It’s Monday morning and you’re on your way to grab an espresso from a café on the corner. When you enter, you run into the dreaded “cash only” sign. “No problem,” you think, walking to the nearest ATM. You arrive at the vending machine, take out your debit card, insert its worn chip and collect your hands in mini-shields while entering your secret PIN code.
During the process, however, cunning thieves may have overlooked your humble precautions. They may even have hacked the ATM preventively to collect your code. To raise money for coffee, you have actually risked theft.
Could there be a safer way to do this? A team of researchers from Canada and Switzerland is determined to find out. They published a plan in the journal Nature earlier this month detailing an ultra-secure ATM that would completely reinvent the system.
“The assumption of trusting the device when doing something related to identification is a kind of problem, at least at the basic level,” said Sébastien Designolle, a physicist at the University of Geneva and co-author of the study.
“Drop all assumptions” is the motto he and other researchers followed while coming up with a more secure mechanism for retrieving cash.
By anchoring their far-reaching idea with the physicist Albert Einstein’s theory of special relativity, they propose to replace the PIN system with what is called a zero-knowledge proof.
That is how it works.
Evidence in practice
Do you remember brain trimmers? Evidence of proof is like an adult version of such mind games. In cryptography, which is the study of secure communication, they are a method by which party A proves to party B that they know something. The catch is that party A, the certifier, cannot disclose the information they know to party B, the verifier.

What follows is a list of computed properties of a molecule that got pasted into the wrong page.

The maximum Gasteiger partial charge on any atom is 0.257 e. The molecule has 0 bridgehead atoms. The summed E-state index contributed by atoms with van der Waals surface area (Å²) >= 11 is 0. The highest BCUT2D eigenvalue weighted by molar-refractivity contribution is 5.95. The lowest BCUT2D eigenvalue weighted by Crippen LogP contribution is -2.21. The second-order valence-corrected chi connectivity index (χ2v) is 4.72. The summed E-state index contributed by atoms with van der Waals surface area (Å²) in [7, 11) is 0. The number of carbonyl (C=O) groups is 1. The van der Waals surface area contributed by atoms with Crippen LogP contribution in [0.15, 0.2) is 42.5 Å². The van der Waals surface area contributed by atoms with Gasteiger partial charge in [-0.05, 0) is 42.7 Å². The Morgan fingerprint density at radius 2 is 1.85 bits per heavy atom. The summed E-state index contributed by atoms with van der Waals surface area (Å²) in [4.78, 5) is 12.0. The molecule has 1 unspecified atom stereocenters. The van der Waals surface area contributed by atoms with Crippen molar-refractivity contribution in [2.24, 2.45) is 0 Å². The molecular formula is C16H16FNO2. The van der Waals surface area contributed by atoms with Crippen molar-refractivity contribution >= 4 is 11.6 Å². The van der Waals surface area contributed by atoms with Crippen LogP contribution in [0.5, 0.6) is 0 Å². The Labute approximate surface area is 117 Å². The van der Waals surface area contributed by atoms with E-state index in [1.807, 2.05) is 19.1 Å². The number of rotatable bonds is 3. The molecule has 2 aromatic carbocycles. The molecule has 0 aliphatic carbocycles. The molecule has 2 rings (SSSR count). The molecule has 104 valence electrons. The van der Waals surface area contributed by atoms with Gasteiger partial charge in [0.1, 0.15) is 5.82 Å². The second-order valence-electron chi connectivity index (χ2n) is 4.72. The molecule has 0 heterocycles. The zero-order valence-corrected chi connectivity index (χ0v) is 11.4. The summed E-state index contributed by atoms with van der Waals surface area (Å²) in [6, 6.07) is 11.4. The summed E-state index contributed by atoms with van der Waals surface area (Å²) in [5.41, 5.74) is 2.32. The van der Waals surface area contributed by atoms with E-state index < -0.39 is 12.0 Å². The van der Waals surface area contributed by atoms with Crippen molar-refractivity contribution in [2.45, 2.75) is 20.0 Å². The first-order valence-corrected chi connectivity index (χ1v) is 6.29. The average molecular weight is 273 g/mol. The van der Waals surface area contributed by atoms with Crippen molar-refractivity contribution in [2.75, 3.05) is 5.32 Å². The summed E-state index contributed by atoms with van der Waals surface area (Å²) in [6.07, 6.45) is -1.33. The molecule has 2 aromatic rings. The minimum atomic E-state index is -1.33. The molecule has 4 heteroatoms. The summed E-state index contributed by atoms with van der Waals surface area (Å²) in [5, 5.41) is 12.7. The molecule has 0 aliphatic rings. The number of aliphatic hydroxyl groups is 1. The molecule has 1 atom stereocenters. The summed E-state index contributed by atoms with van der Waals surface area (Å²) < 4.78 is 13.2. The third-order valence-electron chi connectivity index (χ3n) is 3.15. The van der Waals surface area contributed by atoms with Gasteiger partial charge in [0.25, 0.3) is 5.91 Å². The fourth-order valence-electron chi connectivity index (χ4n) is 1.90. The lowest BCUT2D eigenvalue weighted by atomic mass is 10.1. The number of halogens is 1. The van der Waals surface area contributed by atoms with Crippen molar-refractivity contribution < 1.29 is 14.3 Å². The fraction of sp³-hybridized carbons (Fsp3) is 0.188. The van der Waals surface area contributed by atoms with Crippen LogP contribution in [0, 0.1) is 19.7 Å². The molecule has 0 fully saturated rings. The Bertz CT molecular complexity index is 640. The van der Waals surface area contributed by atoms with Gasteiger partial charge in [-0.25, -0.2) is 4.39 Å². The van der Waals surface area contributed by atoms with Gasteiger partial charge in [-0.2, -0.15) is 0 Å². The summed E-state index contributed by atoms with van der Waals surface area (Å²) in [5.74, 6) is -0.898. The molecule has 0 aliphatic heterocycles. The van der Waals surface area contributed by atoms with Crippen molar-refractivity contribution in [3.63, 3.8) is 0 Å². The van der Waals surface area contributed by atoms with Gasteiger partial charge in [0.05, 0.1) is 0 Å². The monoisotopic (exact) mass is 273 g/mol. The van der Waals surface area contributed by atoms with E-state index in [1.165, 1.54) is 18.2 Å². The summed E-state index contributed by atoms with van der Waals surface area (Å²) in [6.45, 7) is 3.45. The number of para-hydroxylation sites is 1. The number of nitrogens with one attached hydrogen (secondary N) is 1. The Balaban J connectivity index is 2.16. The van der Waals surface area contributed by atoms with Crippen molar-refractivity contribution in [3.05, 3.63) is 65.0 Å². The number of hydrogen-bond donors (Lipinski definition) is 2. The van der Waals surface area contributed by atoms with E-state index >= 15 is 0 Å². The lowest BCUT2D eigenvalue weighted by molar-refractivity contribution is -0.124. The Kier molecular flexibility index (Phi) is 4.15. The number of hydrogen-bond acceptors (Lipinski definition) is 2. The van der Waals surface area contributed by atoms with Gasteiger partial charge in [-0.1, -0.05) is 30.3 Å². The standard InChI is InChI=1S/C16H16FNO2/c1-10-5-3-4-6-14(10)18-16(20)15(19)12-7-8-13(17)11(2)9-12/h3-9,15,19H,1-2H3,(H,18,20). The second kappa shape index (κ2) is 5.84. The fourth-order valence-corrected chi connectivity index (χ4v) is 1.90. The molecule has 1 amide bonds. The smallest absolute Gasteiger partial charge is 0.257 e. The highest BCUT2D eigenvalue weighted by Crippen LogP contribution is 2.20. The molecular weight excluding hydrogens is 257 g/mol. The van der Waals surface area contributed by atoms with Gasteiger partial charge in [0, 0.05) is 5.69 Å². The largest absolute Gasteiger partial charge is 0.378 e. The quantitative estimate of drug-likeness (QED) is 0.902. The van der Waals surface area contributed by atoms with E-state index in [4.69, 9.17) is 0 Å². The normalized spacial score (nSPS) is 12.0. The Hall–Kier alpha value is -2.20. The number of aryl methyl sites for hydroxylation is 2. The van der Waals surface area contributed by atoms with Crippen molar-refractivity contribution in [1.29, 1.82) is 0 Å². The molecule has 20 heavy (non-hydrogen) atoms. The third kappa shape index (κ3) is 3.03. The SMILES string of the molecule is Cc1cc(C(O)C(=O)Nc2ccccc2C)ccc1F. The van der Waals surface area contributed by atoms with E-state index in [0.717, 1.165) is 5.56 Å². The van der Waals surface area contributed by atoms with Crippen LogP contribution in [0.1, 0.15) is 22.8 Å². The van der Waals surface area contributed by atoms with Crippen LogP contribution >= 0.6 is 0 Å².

But there is a way for party A to get around the reservation.
Suppose you have a friend named Jones who can only see in black and white, but you can see in color. Your goal is to prove to Jones that you can actually see color. If you were to use a zero-knowledge proof, it could look like this:
Jones has a red card and a blue card in front of you. So, behind his back, he either changes them or does not change them. He lays them out in front of you again, and asks, “Have I exchanged them?”
The game could be repeated a hundred times and you will always have the right answer because you can see the colors. After many repetitions, Jones would finally say, “Okay, I believe in you. You can see color.” At that point, you have shown him your color identification ability without revealing the colors you see.
“In our study,” Designolle explained, “the proof is the three-color of a graph.”
There is some knowledge behind the idea. Tricolor is a notoriously difficult mathematical problem that theorists have been studying for years. It begs the question: How can you color a huge map of figures with three shades so that the same colors never touch?
This would not be like a world map, we are used to. It would be so big that people need technology to understand it, but even with such help, Designolle said it would take years to find a three-color solution.
Taking the concept of ATMs, he proposes to give everyone a device with a unique colored card with a pre-programmed three-color solution. To withdraw cash, connect the device to an external outlet on the ATM, the verifier in this case.
The machine would query your device or test with hundreds of thousands of questions regarding sections of your card’s colors. Despite the complexity of three-color, your device would respond immediately because it has been pre-programmed.
Because each round of queries is randomized, even if the verifier asks for different edges, the ATM would never receive enough information to know the entire card, Designolle explained, “which is the crucial point.”
Eventually, just like in the situation with Jones, the ATM will confirm your identity and roll out your cash because of your device’s consistent correct answer – like the way Jones said, “Okay, I believe in you. You can see color.” Ta-da.
But remember, drop all assumptions
The invention seems solid – to me, at least. But Designolle and his team aimed to drop all assumptions. They still did not fully trust the security of the tri-color card system.
Hypothetically, they argue, someone could detect your device’s sparse response on its map and try to reverse-calculate the full image, enabling them to falsify your identity.
“The functions you can perform in one direction are very difficult, but not impossible, to calculate in the other direction,” said Designolle.
For example, if you multiply two prime numbers and get a very large number, it is difficult to go back to the elementary numbers. But that does not stop it from being done. The same goes for tricolor.